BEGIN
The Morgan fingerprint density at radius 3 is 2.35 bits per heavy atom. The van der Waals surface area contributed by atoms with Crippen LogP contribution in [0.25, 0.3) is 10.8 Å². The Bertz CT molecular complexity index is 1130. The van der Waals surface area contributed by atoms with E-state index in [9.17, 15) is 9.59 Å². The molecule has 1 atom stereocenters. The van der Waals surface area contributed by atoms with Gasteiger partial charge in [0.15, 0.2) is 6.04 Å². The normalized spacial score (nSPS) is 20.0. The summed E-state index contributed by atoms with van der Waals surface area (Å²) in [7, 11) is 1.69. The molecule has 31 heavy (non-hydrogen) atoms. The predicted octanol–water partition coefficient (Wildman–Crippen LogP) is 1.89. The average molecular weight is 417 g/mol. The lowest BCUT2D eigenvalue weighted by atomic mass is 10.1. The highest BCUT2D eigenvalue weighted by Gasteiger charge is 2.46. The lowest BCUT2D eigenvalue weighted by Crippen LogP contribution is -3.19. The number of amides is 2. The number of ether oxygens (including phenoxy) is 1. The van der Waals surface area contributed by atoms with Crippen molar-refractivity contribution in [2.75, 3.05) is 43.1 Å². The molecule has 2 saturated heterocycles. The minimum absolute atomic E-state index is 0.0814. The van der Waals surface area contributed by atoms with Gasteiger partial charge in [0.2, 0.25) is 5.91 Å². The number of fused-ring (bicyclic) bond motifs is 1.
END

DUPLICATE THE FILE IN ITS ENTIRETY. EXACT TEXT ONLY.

The Morgan fingerprint density at radius 3 is 2.35 bits per heavy atom. The van der Waals surface area contributed by atoms with Crippen LogP contribution in [0.25, 0.3) is 10.8 Å². The Bertz CT molecular complexity index is 1130. The van der Waals surface area contributed by atoms with E-state index in [9.17, 15) is 9.59 Å². The molecule has 1 atom stereocenters. The van der Waals surface area contributed by atoms with Gasteiger partial charge in [0.15, 0.2) is 6.04 Å². The normalized spacial score (nSPS) is 20.0. The summed E-state index contributed by atoms with van der Waals surface area (Å²) in [7, 11) is 1.69. The molecule has 31 heavy (non-hydrogen) atoms. The predicted octanol–water partition coefficient (Wildman–Crippen LogP) is 1.89. The average molecular weight is 417 g/mol. The lowest BCUT2D eigenvalue weighted by atomic mass is 10.1. The highest BCUT2D eigenvalue weighted by Gasteiger charge is 2.46. The lowest BCUT2D eigenvalue weighted by Crippen LogP contribution is -3.19. The number of amides is 2. The number of ether oxygens (including phenoxy) is 1. The van der Waals surface area contributed by atoms with Crippen molar-refractivity contribution in [2.75, 3.05) is 43.1 Å². The molecule has 2 saturated heterocycles. The minimum absolute atomic E-state index is 0.0814. The van der Waals surface area contributed by atoms with Gasteiger partial charge in [0.2, 0.25) is 5.91 Å². The number of fused-ring (bicyclic) bond motifs is 1.